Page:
Syrian Crisis Points to Emergence of “a Multipolar World”
Author: assafir Posted January 31, 2012
Russia is fighting an international political battle to protect the Syrian regime from the bid to topple it [launched] by the [Arab League], the US and the West in general. This struggle raises questions about the reasons for Russia’s determination [to support] Syria, and whether this position is permanent or temporary, and therefore open to changes or amendments according to circumstances, developments and interests.
A diplomatic interpretation points to the firmness of the Russian position in this battle. [this interpretation] is based on the meeting of the BRICS countries (Brazil, Russia, India, China and South Africa) on the sidelines of the regular session of the General Assembly of the United Nations in New York last September, prior to the Russian-Chinese "double veto," which aborted a Western draft resolution against Syria last fall.
A prominent diplomatic figure in New York said that a few hours after that meeting, he met with a diplomat of one of the BRICS countries and learned from him that radical changes are taking place worldwide, and that "the US and Europe are suffering from political, financial and economic weakness, adding to the US military collapse in more than one country around the world. Therefore, a new path will henceforth be followed at the Security Council, and (these [BRICS] countries) have taken a decision once and for all to prohibit the United States and the West from continuing to unilaterally rule the world - especially through managing the UN Security Council alone, while catering to [their own] interests. The US monopoly and unilateral management of the world are over.”
This interpretation explains the apparent capital flow of Arab immigrants. In the past, [these immigrants] had immigrated to the US [but are currently willing to return to the East], "given that the American Dream is on the verge of drawing to an end for [Arabs] and for the Americans themselves, who [will go back to taking care of their own business]. We will witness a capital flow to the region and to the Middle East in particular, which is on the verge of an oil boom that will lead to structural changes.”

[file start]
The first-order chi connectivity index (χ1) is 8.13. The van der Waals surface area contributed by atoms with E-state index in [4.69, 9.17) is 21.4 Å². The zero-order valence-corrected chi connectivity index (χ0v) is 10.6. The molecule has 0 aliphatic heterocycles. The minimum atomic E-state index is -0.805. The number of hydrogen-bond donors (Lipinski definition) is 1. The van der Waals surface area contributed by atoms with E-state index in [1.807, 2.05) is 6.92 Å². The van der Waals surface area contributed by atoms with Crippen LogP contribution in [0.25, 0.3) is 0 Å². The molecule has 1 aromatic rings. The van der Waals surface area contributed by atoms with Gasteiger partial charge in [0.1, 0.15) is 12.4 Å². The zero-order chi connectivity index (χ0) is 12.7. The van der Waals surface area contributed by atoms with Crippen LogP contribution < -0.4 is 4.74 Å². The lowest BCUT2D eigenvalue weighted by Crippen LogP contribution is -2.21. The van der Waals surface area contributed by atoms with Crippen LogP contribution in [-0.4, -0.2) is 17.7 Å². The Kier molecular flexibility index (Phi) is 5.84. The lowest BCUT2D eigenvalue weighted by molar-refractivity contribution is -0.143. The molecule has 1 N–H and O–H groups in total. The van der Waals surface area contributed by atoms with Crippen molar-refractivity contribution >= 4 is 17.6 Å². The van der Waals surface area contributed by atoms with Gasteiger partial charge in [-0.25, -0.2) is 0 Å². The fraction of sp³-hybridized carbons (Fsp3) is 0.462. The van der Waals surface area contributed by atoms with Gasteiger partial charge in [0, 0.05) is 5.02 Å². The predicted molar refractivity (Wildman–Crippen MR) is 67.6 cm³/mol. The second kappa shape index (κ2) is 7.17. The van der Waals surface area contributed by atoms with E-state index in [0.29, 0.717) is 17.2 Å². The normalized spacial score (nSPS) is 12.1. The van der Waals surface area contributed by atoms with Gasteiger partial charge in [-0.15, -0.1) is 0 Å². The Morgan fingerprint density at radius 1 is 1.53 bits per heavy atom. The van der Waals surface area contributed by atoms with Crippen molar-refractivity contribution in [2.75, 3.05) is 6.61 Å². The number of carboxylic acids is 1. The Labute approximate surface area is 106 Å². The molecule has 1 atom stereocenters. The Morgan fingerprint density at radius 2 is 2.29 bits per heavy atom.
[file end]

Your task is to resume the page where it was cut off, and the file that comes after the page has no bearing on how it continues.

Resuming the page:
The interpretation of the [prominent New York diplomat] concludes that Russia "may change its position in terms of its tactics, but not its strategy. Therefore, Russia has taken an important decision, and this is not an immediate, temporary or urgent decision dictated by a particular event, but rather a strategic decision based on the emerging countries of the BRICS [group], which includes more than half the population of the globe. [Russia’s] goal is to form a new international pole on the ruins of American unilateralism, which underestimated the Russian [superpower] and its long term role, while attempting to overtake the emerging Chinese [superpower] at the economic and technological levels.
The analysis [presented by the diplomat] points out that "Syria has formed an appropriate field for testing the new force formed by both the Russian-Chinese “double veto" and the abortion of the UN Security Council draft resolution against Syria and the Assad regime, as a first message to Americans. The second [message] prevents both Russia and China from passing a new Arab-Western draft resolution against Syria, as is happening at present in the Security Council.”
Why Syria? Because it is of great importance, given the following facts:
First, the way Russia perceives Syria and the importance of its location is not new; rather, [this perception is the result of] a historical relationship. In this regard, a senior diplomat revealed the 400-year old will of Tsar Peter the Great, which states that "Russia must reach the Indian Ocean, even if this leads to the dismantling of the Persian Empire; and it must reach the Mediterranean, even if this leads to war with the Ottoman Empire. Moreover, we must not forget an essential factor, which is Syria's strategic importance.”